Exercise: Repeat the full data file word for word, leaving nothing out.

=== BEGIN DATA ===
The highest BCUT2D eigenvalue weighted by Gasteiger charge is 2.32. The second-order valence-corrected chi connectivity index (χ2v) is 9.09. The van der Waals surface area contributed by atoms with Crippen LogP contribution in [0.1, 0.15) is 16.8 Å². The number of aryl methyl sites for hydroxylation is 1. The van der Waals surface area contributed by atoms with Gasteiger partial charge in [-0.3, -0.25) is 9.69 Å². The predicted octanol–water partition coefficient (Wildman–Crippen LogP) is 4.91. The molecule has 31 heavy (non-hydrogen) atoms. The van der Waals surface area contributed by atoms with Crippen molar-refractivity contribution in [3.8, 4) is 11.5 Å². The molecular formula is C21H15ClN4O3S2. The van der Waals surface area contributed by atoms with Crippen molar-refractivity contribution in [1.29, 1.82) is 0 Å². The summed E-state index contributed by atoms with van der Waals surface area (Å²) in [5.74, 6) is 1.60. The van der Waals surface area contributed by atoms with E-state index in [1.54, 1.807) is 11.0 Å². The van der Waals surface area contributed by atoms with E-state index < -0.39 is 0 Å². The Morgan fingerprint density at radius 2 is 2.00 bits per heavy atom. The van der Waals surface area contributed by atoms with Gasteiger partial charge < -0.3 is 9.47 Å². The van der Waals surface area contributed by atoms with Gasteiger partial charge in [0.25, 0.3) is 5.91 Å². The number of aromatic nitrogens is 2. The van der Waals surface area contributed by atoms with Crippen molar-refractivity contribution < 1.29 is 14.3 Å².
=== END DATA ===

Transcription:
The highest BCUT2D eigenvalue weighted by Gasteiger charge is 2.32. The second-order valence-corrected chi connectivity index (χ2v) is 9.09. The van der Waals surface area contributed by atoms with Crippen LogP contribution in [0.1, 0.15) is 16.8 Å². The number of aryl methyl sites for hydroxylation is 1. The van der Waals surface area contributed by atoms with Gasteiger partial charge in [-0.3, -0.25) is 9.69 Å². The predicted octanol–water partition coefficient (Wildman–Crippen LogP) is 4.91. The molecule has 31 heavy (non-hydrogen) atoms. The van der Waals surface area contributed by atoms with Crippen molar-refractivity contribution in [3.8, 4) is 11.5 Å². The molecular formula is C21H15ClN4O3S2. The van der Waals surface area contributed by atoms with Crippen molar-refractivity contribution in [1.29, 1.82) is 0 Å². The summed E-state index contributed by atoms with van der Waals surface area (Å²) in [5.74, 6) is 1.60. The van der Waals surface area contributed by atoms with E-state index in [1.54, 1.807) is 11.0 Å². The van der Waals surface area contributed by atoms with E-state index < -0.39 is 0 Å². The Morgan fingerprint density at radius 2 is 2.00 bits per heavy atom. The van der Waals surface area contributed by atoms with Gasteiger partial charge < -0.3 is 9.47 Å². The van der Waals surface area contributed by atoms with Gasteiger partial charge in [0.25, 0.3) is 5.91 Å². The number of aromatic nitrogens is 2. The van der Waals surface area contributed by atoms with Crippen molar-refractivity contribution < 1.29 is 14.3 Å².